The Third Voyage Of Sinbad The Sailor
The pleasures of the life which I then led soon made me forget the risks I had run in my two former voyages; but, being then in the flower of my age I grew weary of living without business; and hardening myself against the thought of any danger I might incur, I went from Bagdad, with the richest commodities of the country, to Balsora: there I embarked again with the merchants. We made a long voyage, and touched at several ports, where we drove a considerable trade. One day, being out in the main ocean, we were attacked by a horrible tempest, which made us lose our course. The tempest continued several days, and brought us before the port of an island, where the captain was very unwilling to enter; but we were obliged to cast anchor there. When we had furled our sails the captain told us that this and some other neighbouring islands were inhabited by hairy savages, who would speedily attack us; and though they were but dwarfs, yet our misfortune was that we must make no resistance, for they were more in number than the locusts; and if we happened to kill one of them they would all fall upon us and destroy us.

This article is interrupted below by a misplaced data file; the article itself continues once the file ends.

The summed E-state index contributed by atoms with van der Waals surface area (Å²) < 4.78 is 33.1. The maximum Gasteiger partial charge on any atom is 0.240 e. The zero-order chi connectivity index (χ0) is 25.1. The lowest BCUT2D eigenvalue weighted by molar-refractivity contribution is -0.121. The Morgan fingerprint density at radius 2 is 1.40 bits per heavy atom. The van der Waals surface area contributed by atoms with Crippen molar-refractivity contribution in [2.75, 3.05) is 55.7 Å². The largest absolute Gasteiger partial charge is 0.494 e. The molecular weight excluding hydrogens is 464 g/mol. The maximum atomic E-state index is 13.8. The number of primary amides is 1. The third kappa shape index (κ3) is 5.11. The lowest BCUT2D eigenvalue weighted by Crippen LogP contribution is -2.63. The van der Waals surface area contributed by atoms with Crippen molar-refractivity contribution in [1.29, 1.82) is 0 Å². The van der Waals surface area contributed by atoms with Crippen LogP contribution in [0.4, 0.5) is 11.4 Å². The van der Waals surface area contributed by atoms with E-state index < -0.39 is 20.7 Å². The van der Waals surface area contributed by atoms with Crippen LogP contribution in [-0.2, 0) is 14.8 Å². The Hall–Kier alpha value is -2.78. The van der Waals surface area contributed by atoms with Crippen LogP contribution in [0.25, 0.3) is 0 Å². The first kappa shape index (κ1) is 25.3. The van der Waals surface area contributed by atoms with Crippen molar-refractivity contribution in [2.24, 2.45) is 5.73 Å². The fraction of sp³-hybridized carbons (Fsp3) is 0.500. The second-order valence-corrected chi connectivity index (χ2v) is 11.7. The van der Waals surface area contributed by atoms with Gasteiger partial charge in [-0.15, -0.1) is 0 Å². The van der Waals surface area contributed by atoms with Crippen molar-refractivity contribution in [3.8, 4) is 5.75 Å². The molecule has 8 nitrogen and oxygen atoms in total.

This discourse of the captain put the whole company into a great consternation; and we found very soon, to our cost, that what he had told us was but too true; an innumerable multitude of frightful savages, covered all over with red hair, and about two feet high, came swimming towards us, and in a little time encompassed our ship. They spoke to us as they came near, but we understood not their language; they climbed up the sides of the ship with an agility that surprised us. We beheld all this with mortal fear, without daring to offer to defend ourselves, or to speak one word to divert them from their mischievous design. In short, they took down our sails, cut the cable, and, hauling to the shore, made us all get out, and afterwards carried the ship into another island, from whence they had come. All travellers carefully avoided that island where they left us, it being very dangerous to stay there, for a reason you shall hear anon; but we were forced to bear our affliction with patience.
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